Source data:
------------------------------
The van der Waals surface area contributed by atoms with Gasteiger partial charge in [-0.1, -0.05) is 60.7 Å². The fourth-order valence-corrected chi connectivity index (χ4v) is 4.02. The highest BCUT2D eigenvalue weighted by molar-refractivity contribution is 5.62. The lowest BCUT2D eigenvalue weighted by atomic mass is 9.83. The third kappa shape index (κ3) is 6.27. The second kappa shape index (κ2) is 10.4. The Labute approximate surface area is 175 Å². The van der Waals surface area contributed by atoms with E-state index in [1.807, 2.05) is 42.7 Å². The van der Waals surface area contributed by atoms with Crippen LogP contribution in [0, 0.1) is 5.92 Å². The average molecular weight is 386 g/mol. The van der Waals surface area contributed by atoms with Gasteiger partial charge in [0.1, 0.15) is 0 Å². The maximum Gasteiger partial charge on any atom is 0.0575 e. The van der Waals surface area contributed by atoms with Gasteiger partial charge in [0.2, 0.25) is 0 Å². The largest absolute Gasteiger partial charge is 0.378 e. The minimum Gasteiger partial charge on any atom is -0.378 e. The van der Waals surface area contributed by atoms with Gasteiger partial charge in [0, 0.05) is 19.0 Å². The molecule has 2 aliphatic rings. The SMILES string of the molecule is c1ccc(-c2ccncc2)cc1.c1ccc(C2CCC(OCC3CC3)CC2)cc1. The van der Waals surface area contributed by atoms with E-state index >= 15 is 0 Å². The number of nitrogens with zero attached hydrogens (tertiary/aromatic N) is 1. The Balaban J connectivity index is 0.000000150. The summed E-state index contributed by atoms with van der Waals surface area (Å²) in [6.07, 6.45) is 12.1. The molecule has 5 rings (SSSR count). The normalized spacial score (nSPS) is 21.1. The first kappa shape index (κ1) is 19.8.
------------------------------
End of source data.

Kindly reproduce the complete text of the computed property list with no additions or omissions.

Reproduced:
The van der Waals surface area contributed by atoms with Gasteiger partial charge in [-0.1, -0.05) is 60.7 Å². The fourth-order valence-corrected chi connectivity index (χ4v) is 4.02. The highest BCUT2D eigenvalue weighted by molar-refractivity contribution is 5.62. The lowest BCUT2D eigenvalue weighted by atomic mass is 9.83. The third kappa shape index (κ3) is 6.27. The second kappa shape index (κ2) is 10.4. The Labute approximate surface area is 175 Å². The van der Waals surface area contributed by atoms with E-state index in [1.807, 2.05) is 42.7 Å². The van der Waals surface area contributed by atoms with Crippen LogP contribution in [0, 0.1) is 5.92 Å². The average molecular weight is 386 g/mol. The van der Waals surface area contributed by atoms with Gasteiger partial charge in [0.1, 0.15) is 0 Å². The maximum Gasteiger partial charge on any atom is 0.0575 e. The van der Waals surface area contributed by atoms with Gasteiger partial charge in [0.2, 0.25) is 0 Å². The largest absolute Gasteiger partial charge is 0.378 e. The minimum Gasteiger partial charge on any atom is -0.378 e. The van der Waals surface area contributed by atoms with Gasteiger partial charge in [0, 0.05) is 19.0 Å². The molecule has 2 aliphatic rings. The SMILES string of the molecule is c1ccc(-c2ccncc2)cc1.c1ccc(C2CCC(OCC3CC3)CC2)cc1. The van der Waals surface area contributed by atoms with E-state index >= 15 is 0 Å². The number of nitrogens with zero attached hydrogens (tertiary/aromatic N) is 1. The Balaban J connectivity index is 0.000000150. The summed E-state index contributed by atoms with van der Waals surface area (Å²) in [6.07, 6.45) is 12.1. The molecule has 5 rings (SSSR count). The normalized spacial score (nSPS) is 21.1. The first kappa shape index (κ1) is 19.8.